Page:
Sometimes I don’t drink beer.
Sometimes I drink vodka. And we will all pause for the dramatic gasp that you have now exhibited. I also like rum. Double gasp.
I come from the state of Idaho. A state known mostly for one thing, potatoes. It is usually something I roll my eyes at when I tell someone I am from Idaho and often the response is “oh you must grow potatoes”. Yep I have an entire field of them growing in my backyard because we all fall under the stereotypes of the states we live in. Just like all Iowans are corn-fed and Wisconsinites all love cheese.
And while vodka can be made from fermented corn, rice, rye or wheat it can also be made from potatoes. Grand Teton Distillery in Driggs Idaho produces their vodka from potatoes. They do use space-saving potato flakes for their vodka as actual potatoes would fill their entire facility, leaving no room for the production of not only their vodka but also the whiskey and moonshine they are making.
I had had my eye on visiting Grand Teton Distillery for a few years but it is rare for me to be in that part of the state and I had not had the opportunity until last spring while visiting Jackson Wyoming to stop by the distillery. The drive out to the distillery is part of the Yellowstone-Teton Scenic Loop, so it is picturesque, however does result in traveling over Teton Pass if you are headed to Jackson Wyoming. I know I have complained about this pass a few times in the last few posts but seriously it is not a road to be trifled with. And yes Coloradans I am aware that you have much higher mountain passes because that is what your state is known for, tall mountains.
On the day I decided to visit the distillery I walked into the tasting room and found no one. I did however hear voices from within the distillery. The tasting room attendant appeared and mentioned a tour was already in progress. Remember how I mentioned this last week?
“It is a fear of mine, to take a tour solo. Mostly because I am socially awkward and cringe at the thought of an hour-long tour with just me and the tour guide”
To avoid this fear of mine I asked if I could join the all ready in progress tour. The attendant obliged and even offered to go over the part of the tour I had missed after the current tour and tasting was over. Perfect, I could do 10 minutes alone with the tour guide.
The guide continued explaining the distilling process to me and my fellow tour goers. Distilling is similar to beer brewing with the mash in process, or the boil. Yeast is added which eats the sugars to create the alcohol. The liquid then gets referred to as wash. This is where the similarities end between beer and alcohol as alcohol then goes through the distilling process. The wash is transferred to the pot of the distiller where it is brought to a boil. There are two boiling points, one for water and one for the ethanol. That’s right, ethanol, the stuff that it in your fuel. The boiling liquids then travel up the distillation column where most of the wash condenses and falls back into the pot. The vapor with the highest alcohol content travels to the top of the column where it is separated from the ethanol. The ethanol can then be used for fuel and the rest moves on to be alcohol.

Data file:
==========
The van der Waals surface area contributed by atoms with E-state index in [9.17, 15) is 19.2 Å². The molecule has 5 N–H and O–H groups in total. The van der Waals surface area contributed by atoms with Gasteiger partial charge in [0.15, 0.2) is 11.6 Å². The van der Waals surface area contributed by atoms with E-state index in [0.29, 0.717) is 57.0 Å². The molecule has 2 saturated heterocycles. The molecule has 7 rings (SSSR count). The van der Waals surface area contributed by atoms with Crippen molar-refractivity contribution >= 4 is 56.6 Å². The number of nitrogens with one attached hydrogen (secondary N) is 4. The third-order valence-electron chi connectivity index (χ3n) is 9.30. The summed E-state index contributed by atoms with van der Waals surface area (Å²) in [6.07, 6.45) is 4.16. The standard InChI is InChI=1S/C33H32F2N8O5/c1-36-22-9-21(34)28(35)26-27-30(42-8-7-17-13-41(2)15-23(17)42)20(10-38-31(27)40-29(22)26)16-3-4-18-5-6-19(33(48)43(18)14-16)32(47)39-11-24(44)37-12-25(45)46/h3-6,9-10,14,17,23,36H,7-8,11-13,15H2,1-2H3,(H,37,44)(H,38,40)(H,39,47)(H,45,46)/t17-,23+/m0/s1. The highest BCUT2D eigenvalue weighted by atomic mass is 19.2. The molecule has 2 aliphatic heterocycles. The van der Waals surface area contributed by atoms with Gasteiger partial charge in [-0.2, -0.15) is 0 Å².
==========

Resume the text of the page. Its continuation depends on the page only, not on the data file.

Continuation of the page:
The tour then led us into the bottling room where we learned that Grand Teton Distilling does not have an automatic bottling line. Everything they send out the door is hand bottled by 5 people working in an assembly line style process. In a world where most everything is automated it was interesting to hear that they are still hand bottling everything. So if you ever consume any of Grand Teton’s spirits you can take satisfaction in the fact that bottle was hand filled just for you.
The tour wrapped up and we returned to the tasting room where we were allowed three 1 oz (29 mL) tastes. The tasting attendant was strict with the rules of only three tastes but she did mention that once she handed you the tasting cup that it was up to you on how you consumed it. Meaning you could share with your neighbor if you so desired.
For my first taste I tried the Grand Teton Potato Vodka. It was smooth with no harsh aftertaste. I actually have this on the rocks occasionally at home and it is a very drinkable vodka. This vodka is a 40% Alcohol By Volume (ABV) and 80% proof. The vodka I tasted was unflavored, however they do offer cherry and huckleberry flavored vodkas with a 35% ABV and 60 proof.
My next taste was the Apple Pie Moonshine. It is a 35% ABV and 70 proof. This is a whiskey blend proofed with apple juice, brown sugar, cinnamon and other spices. Although the tasting was delightfully spicy flavored the tasting attendant recommended mixing it with an orange soda. I purchased a bottle of the moonshine and brought it home with me, mixing it with the orange soda as suggested. I enjoyed this both mixed and on its own.
My last taste was the Huckleberry Moonshine. It is a 35% ABV and 70 proof. It is rare that you will hear me say this as I love sugary drinks (hence my fondness for rum), but the huckleberry moonshine was much too sugary tasting for me. It was surprising to me that it was so sweet as huckleberries are more tart than sweet but perhaps they added extra sugar to offset the tartness of the berries.
I was disappointed that I could not sample more, specifically their bourbon whiskey, but I was not about to ask my “neighbor” if I could have a sip of their samples because… well… they were in fact strangers. And who wants a strange girl (me) asking a stranger if they can have a sip of their drink?
The Grand Teton Distillery is located at 1755 N Highway 33 in Driggs Idaho. There is also a tasting room located in Jackson Wyoming at 70 S Glenwood St.